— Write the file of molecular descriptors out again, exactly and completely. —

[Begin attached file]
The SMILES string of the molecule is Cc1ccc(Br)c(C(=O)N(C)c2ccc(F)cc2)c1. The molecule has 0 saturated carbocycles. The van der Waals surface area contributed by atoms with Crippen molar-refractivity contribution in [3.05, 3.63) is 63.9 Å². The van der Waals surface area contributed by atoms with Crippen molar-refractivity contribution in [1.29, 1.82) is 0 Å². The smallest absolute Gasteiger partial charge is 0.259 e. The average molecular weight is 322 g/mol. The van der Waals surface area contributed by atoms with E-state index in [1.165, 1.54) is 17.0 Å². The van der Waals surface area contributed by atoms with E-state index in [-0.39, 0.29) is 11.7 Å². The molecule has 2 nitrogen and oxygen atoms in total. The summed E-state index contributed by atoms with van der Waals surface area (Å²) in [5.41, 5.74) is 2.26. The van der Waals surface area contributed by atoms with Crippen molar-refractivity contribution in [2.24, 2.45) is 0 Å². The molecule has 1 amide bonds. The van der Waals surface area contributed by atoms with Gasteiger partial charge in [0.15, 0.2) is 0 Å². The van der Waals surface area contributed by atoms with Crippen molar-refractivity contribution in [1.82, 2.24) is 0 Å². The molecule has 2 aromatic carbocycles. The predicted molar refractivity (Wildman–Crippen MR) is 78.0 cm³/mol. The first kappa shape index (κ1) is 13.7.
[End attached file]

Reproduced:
The SMILES string of the molecule is Cc1ccc(Br)c(C(=O)N(C)c2ccc(F)cc2)c1. The molecule has 0 saturated carbocycles. The van der Waals surface area contributed by atoms with Crippen molar-refractivity contribution in [3.05, 3.63) is 63.9 Å². The van der Waals surface area contributed by atoms with Crippen molar-refractivity contribution in [1.29, 1.82) is 0 Å². The smallest absolute Gasteiger partial charge is 0.259 e. The average molecular weight is 322 g/mol. The van der Waals surface area contributed by atoms with E-state index in [1.165, 1.54) is 17.0 Å². The van der Waals surface area contributed by atoms with E-state index in [-0.39, 0.29) is 11.7 Å². The molecule has 2 nitrogen and oxygen atoms in total. The summed E-state index contributed by atoms with van der Waals surface area (Å²) in [5.41, 5.74) is 2.26. The van der Waals surface area contributed by atoms with Crippen molar-refractivity contribution in [2.24, 2.45) is 0 Å². The molecule has 1 amide bonds. The van der Waals surface area contributed by atoms with Gasteiger partial charge in [0.15, 0.2) is 0 Å². The van der Waals surface area contributed by atoms with Crippen molar-refractivity contribution in [1.82, 2.24) is 0 Å². The molecule has 2 aromatic carbocycles. The predicted molar refractivity (Wildman–Crippen MR) is 78.0 cm³/mol. The first kappa shape index (κ1) is 13.7.